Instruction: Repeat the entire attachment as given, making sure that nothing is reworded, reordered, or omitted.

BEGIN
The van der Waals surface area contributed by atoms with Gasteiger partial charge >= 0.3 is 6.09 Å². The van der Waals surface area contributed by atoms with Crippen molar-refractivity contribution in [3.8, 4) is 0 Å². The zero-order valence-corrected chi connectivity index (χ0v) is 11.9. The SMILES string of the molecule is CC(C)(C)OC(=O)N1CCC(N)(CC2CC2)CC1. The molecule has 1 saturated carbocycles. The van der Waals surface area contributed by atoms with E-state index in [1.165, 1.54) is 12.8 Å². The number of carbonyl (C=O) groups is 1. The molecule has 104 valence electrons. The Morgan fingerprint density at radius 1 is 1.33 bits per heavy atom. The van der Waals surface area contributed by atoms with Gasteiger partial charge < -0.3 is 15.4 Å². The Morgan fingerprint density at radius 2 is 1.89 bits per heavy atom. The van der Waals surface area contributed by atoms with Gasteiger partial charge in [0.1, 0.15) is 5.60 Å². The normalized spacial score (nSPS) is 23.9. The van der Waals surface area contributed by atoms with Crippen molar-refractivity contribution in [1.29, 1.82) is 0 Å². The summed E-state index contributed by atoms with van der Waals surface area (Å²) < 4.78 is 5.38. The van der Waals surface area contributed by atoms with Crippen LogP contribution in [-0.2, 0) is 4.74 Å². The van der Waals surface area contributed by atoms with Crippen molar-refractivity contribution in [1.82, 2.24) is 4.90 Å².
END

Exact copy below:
The van der Waals surface area contributed by atoms with Gasteiger partial charge >= 0.3 is 6.09 Å². The van der Waals surface area contributed by atoms with Crippen molar-refractivity contribution in [3.8, 4) is 0 Å². The zero-order valence-corrected chi connectivity index (χ0v) is 11.9. The SMILES string of the molecule is CC(C)(C)OC(=O)N1CCC(N)(CC2CC2)CC1. The molecule has 1 saturated carbocycles. The van der Waals surface area contributed by atoms with E-state index in [1.165, 1.54) is 12.8 Å². The number of carbonyl (C=O) groups is 1. The molecule has 104 valence electrons. The Morgan fingerprint density at radius 1 is 1.33 bits per heavy atom. The van der Waals surface area contributed by atoms with Gasteiger partial charge < -0.3 is 15.4 Å². The Morgan fingerprint density at radius 2 is 1.89 bits per heavy atom. The van der Waals surface area contributed by atoms with Gasteiger partial charge in [0.1, 0.15) is 5.60 Å². The normalized spacial score (nSPS) is 23.9. The van der Waals surface area contributed by atoms with Crippen molar-refractivity contribution in [1.29, 1.82) is 0 Å². The summed E-state index contributed by atoms with van der Waals surface area (Å²) < 4.78 is 5.38. The van der Waals surface area contributed by atoms with Crippen LogP contribution in [-0.2, 0) is 4.74 Å². The van der Waals surface area contributed by atoms with Crippen molar-refractivity contribution in [1.82, 2.24) is 4.90 Å².